Welcome to Claim to Fame, where we’ll provide recommendations on a handful of players that are available in most fantasy leagues*. Some might just get you through an injury or a bye week; others might pull a Victor Cruz and make you famous. Each week, we’ll list players you should consider pursuing in your league, and we’ll provide a letter grade that will give you an indication of how aggressively you should bid on that player. Here’s what each letter grade means:
A: Must-have player in all league types. Aggressively pursue.
B: Should be on rosters in most leagues.
C: Viable additions for leagues with deep rosters.
D: Speculative additions that might pay dividends weeks down the road.
F: Only worth adding as a handcuff if you have the starter.
(*Yes, we realize that availability varies greatly by league size, and you’ll find that publicly posted ownership percentages can also differ drastically between league management services. But we strive to only introduce players owned in 50% or fewer leagues.)
Sam Bradford, Rams
The first overall pick of the 2010 draft put up a “Hey, remember me?” performance in Week 2 with 310 yards and three TDs against the Redskins. Bradford’s injury-plagued, terrible 2011 season caused a lot of people to forget how impressive he was as a rookie. He has been brilliant through two games (43-for-60, 508 yards, four scores, 112.4 rating) and should be owned in larger leagues (14 or more teams). Depending on the matchup, Bradford should be at least a decent bye-week option (when the time comes) in smaller leagues.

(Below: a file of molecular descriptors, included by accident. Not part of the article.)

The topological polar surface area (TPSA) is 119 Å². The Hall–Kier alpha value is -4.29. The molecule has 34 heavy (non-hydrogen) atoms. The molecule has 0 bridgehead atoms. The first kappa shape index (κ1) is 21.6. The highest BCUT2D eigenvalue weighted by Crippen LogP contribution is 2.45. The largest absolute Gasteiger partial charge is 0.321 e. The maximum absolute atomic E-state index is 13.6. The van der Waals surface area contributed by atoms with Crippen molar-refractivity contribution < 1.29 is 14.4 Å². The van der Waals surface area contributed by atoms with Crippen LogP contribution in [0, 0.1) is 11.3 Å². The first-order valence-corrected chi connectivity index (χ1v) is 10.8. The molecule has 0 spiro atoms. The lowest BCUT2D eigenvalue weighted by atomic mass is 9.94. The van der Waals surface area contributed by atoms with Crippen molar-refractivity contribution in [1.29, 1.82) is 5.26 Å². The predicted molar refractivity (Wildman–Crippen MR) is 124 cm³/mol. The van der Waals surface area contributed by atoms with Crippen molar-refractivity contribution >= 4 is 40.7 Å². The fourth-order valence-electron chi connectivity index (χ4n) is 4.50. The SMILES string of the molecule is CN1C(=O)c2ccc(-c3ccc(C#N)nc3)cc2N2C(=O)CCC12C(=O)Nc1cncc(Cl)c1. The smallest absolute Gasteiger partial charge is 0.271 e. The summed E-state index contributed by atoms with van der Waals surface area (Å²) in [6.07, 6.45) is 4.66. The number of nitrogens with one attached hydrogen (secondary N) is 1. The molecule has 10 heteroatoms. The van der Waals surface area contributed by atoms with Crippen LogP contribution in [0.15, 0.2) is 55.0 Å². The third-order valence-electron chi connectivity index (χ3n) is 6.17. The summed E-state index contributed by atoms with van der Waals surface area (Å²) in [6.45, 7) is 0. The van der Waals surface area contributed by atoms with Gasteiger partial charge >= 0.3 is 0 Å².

Daryl Richardson, Rams
Yep, it’s all about the Rams this week. This rookie’s status as Steven Jackson’s top backup was an underreported story coming out of camp (Yes, Charch, I know you were all over it). But Bernard Scott’s brother is no longer flying under the radar after his performance in Week 2. Richardson stepped up after Jackson incurred an unsportsmanlike conduct penalty and tweaked his groin, and the rookie did a pretty good S-Jax impression with 102 total yards on 17 touches. Jackson’s injury is fairly minor, but it’s only a matter of time before the 29-year-old workhorse misses a game. Or two. Or three. Richardson is a must-handcuff for Jackson owners.
GRADE: B; A- if you own Jackson
Andre Brown, Giants
Start the Brown-sanity! He’s Brown-credible! The Brown-derella story emerged from… okay, sorry, I guess those phrases don’t work as well with Andre as well as they did with Jeremy Lin. But Brown is the latest rags-to-back-page-of-the-tabloids story in the Big Apple. The journeyman took advantage of Ahmad Bradshaw’s neck injury and David Wilson’s spot in Tom Coughlin’s doghouse to rush 13 times for 71 yards and a TD in Week 2. We’re still waiting for more information on the severity of Bradshaw’s injury and Wilson is a more dynamic talent than Brown, so fantasy owners are in a bit of a tough spot with knowing how aggressively to pursue Andre. But at this point, he seems likely to at least play a big role again in Week 3.
GRADE: C+; B if you have Bradshaw
Bilal Powell, Jets